Age of (dis)content

And Now, A Sonnet is a personal project that attempts to resolve a problem with writing in the 21st century. It is made manifest from two views I have: that (1) the internet is a siren-song megaphone to any poet who wants to see their work recognized, and (2) all art is propaganda. The latter has always been true, but the politics of art and language is as amplified by the megaphone as the song. In our cultural cold war the battleground is the internet, and any poem that looks for space there is subject to assault — even the poem that ignores politics is itself political.1

I don’t believe this is a bad thing, but if we look at the current state of social media, I think we can agree that it is a dumpster fire of content. Disinformation, conspiracy theories and mental illness abound.2 Part of the reason is that, forgetting the amplifier, we are not careful with how we contribute and consume online content. By 2018 I had become fed up with it and deleted my major accounts. But the siren-song was forever singing and difficult to ignore, because as a writer I wish to write and respond, to communicate. The web may be a dumpster fire, but it is also the agora, the public space, the marketplace of ideas. Anyone who wants to speak within it must occupy part of that space.

Which is the starting place for And Now, A Sonnet, a weekly newsletter of an American sonnet that will be in response to some aspect of American politics and culture. It comes from the necessity to write and be read, but in a space that is a little more intimate, sheltered (somewhat) from the hurricane of content blowing about elsewhere.

Why a sonnet?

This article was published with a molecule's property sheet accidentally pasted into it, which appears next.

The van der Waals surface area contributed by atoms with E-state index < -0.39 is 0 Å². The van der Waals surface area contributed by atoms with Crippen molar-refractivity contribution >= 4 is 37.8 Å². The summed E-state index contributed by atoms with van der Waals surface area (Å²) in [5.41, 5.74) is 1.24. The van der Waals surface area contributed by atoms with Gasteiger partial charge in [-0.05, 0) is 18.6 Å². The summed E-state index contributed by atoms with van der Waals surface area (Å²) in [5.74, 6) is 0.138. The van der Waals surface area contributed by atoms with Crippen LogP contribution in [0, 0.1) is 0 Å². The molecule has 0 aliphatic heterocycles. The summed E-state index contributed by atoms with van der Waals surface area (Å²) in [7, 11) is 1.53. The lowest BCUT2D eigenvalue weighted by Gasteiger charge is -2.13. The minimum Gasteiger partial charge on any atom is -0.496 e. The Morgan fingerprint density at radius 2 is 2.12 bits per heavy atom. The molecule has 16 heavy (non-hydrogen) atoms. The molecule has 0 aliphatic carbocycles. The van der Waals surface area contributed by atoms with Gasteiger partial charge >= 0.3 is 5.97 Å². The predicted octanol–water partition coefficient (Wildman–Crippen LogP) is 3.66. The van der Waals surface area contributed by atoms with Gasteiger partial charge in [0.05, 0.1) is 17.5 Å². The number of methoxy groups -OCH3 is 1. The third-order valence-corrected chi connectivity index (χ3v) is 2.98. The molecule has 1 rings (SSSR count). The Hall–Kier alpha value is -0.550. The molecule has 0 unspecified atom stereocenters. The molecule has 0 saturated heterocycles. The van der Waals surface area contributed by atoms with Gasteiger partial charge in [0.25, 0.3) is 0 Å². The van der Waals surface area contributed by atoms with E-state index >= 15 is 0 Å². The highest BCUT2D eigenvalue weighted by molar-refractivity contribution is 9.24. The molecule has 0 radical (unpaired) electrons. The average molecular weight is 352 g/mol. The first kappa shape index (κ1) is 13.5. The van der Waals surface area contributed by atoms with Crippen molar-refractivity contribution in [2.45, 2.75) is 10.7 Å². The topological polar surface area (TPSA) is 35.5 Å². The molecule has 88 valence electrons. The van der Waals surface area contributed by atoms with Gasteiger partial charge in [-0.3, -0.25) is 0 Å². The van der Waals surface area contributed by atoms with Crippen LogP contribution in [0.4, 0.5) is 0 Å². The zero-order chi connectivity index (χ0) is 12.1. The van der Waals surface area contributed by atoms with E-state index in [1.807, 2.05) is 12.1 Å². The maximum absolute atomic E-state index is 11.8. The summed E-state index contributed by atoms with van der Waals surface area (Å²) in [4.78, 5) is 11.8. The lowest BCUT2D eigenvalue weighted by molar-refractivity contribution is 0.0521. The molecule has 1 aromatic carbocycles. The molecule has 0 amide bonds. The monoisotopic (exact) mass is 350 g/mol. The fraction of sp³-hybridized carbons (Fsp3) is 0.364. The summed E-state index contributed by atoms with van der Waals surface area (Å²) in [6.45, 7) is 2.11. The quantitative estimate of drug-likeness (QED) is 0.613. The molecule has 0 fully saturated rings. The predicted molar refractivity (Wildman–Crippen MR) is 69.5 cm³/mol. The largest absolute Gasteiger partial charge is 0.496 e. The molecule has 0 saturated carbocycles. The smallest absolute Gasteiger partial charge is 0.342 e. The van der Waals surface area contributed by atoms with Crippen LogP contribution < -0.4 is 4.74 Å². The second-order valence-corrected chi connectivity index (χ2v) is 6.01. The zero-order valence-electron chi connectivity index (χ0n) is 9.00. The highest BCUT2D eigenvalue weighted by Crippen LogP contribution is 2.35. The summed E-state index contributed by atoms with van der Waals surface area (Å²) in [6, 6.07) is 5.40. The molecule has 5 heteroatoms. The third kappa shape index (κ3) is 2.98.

It isn’t as stuffy as it sounds. To say they are sonnets is true in the sense that the poems will be limited to 14 lines and will loosely follow the traditional rhetorical form of “proposition” and “resolution”. The limits of form is what matters here, to create a space in which a thought or sound can inhabit, which a reader can enter into. The work being done throughout the week will be creating that space of 14 lines.

The content is where the real experiment lies. The limit of the form is to order some crucial truth in song and rhythm. That truth is limited secondly by the politics it arrives from. I am a white, cisgender, heterosexual man. Anyone of my demographic who has humility and any hope for self-improvement can’t help but reflect on what it means to be white, cisgender, heterosexual men, especially when many of us seem bent on selfishness, intolerance, and insurrection. Since 2017 I have been trying to find where my voice can fit from this privileged position; if this experience succeeds or fails, it will be due to my ability to understand myself and my place in the world.

Of course, beyond my political identity I am a father of two, a web developer, cyclist, with a penchant for year-round vegetable gardening. That can be the fallacy of the amplifier as well: that it is always an eight measure melody without point or counterpoint. We are all containing multitudes.


Credit where credit’s due: I’d like to give a shout out to Noor Hindi’s poem, “Fuck Your Lecture on Craft, My People Are Dying” from Dec. 2020 issue of Poetry, as the catalyst for this project.


For more on this, look at this interview from The Sun Magazine, November 2020: